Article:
Because I’m just that nice, let me let you all in on a pizza-dough-making secret I seem to have just figured out, despite having made my own pizza dough for going on two years now. Scratch that — before last week, I thought I was making pizza dough, but it turns out I was making something that was related to pizza dough only via two marriages and three step-cousins. What did I learn? That when nearly every recipe tells you to slowly add your yeast/water mix to your flour, they’re all smoking crack — the key appears to be the exact opposite, slowly adding the flour to the water. Making that one change has led to two of the best pizza crusts I’ve ever made.

So, my standard (honey wheat) pizza dough recipe now stands as:

I start off by putting the honey in the bottom of a bowl that’s big enough to eventually hold all the ingredients, and then I add the water and stir it around a little bit to dissolve all the honey. I then slowly sprinkle the yeast on top of the liquid, stirring it in a little bit with a fork as I sprinkle. I set this aside and set a timer for 10 minutes, glancing over every now and then to make sure that a frothy layer is forming atop the liquid (showing that the yeast is doing its thing). While that’s going on, I measure my flour out into a smaller bowl and mix it up a bit so that the wheat and white is distributed throughout. (Remember to measure your flour correctly!)

Once the 10 minutes is up, I add my salt to the yeast/honey/water mixture, and then start slowly adding in flour. I begin by adding just a little bit and stirring the mixture around with the fork; after the flour is stirred in, I add a bit more, stir a bit more, and continue that process until the mixture approximates the consistency of pancake batter. (At this point, I’ve used around 2/3 of the flour.) I keep adding the flour slowly, but at this point it takes a little bit of care to make sure that each time I add any flour it gets mixed in as well as possible, a process ends up taking another minute or two before I’m done. At the end of it all, I’m left with the result that eluded me these past two years, a dough ball that’s soft and stretchy throughout, easily kneadable, and soft as the proverbial baby’s bottom.

Finally, I hand-knead the ball of dough for 15 minutes, put it into an olive oil-coated bowl, and cover it with a damp cloth to rise for an hour or so. (If I have time, I punch it down and let it rise another 30-45 minutes, although I’m not convinced that this changes things a lot.) At the end, I cut the dough ball in half, freeze one part of it, and make pizza with the other! (Just to complete the recipe, I make all my pizzas with fresh mozzarella, and I swear by Rebecca’s no-cook pizza sauce.)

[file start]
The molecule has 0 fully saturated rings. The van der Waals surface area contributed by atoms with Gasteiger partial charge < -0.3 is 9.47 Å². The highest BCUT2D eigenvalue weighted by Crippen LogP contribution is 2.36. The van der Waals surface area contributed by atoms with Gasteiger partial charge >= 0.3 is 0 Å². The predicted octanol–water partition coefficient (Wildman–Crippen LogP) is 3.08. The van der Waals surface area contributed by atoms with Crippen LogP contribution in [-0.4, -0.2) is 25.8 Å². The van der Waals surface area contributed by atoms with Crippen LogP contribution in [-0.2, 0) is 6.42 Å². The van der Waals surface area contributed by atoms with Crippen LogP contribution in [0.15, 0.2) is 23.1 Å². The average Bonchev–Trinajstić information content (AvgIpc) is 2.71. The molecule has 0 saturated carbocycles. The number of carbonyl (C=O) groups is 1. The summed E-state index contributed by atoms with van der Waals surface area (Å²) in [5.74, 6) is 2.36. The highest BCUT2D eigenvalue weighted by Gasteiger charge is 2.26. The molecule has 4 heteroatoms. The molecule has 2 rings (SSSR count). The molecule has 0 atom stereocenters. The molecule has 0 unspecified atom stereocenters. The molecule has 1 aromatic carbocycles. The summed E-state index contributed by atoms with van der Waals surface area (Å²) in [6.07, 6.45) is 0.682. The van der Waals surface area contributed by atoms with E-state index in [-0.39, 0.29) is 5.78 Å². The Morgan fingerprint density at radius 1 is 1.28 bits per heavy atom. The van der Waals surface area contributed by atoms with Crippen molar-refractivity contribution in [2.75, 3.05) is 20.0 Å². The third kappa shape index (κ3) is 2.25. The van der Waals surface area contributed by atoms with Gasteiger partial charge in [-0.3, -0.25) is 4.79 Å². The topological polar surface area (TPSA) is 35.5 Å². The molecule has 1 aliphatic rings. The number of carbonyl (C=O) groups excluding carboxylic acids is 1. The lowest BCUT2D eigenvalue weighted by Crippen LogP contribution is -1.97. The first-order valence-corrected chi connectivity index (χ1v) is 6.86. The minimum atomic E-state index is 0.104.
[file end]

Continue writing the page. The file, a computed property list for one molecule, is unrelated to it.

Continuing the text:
As I said, I’ve been extremely happy with this recipe, so much so that I wonder if some trick was being played with me for the past two years’ worth of subpar pizza dough. From start of ingredient prep to the end of kneading, it takes me just around 30 minutes; I’m hopeful that now that I have it perfected, I’ll continue to put the time in even after the baby comes in March!

Tonight’s pizza dough recipe, based mostly on Jeff Varasano’s painstaking work:

  • 3 ½ cups of flour;
  • 1 ½ cups of water;
  • 2 teaspoons of kosher salt;
  • 2 teaspoons of dried baker’s yeast.

Following his recommended preparation method, I mixed three cups of flour with all the water, salt, and yeast in my KitchenAid, blended it all together for two minutes (using the mixing paddle and the slowest speed), and then covered it and let it sit for 20 minutes. Following this, I switched to the kneading hook and mixed at the slowest speed for another five minutes; I sped up the mixer (only to the next-highest setting) and added the final half a cup of flour slowly over three minutes more. I again covered it and let it sit for 20 minutes, after which I transferred it to a well-floured cutting board, divided it into three portions, and transferred them into containers that had been wiped with the lightest of oil coatings. These are now in the fridge, and tomorrow evening, I’ll grab one of them, let it sit at room temp for around 30 to 60 minutes, and then try it out!

Since moving to Washington, DC, Shannon and I have been trying to be much better about cooking dinner for ourselves as often as possible, and putting some time aside early in the weekend to plan the coming week’s worth of dinners (mostly so we can make a grocery list and go to Eastern Market to grab everything we need!). Last weekend, while paging through a few of my favorite cookbooks looking for new things to try, I decided that it was as good a time as any to learn how to make pizza, so we added all the various ingredients to our list and penciled it into our dinner plans for mid-week. (Well, we grabbed almost everything; I also ordered a pizza stone online, since I love my pizza crusts crispy.) After finishing up as the attending on the pediatric oncology service on Wednesday morning, I made my very first pizza Thursday evening, and I’m pleased to report that it wasn’t bad at all!

My first pizza.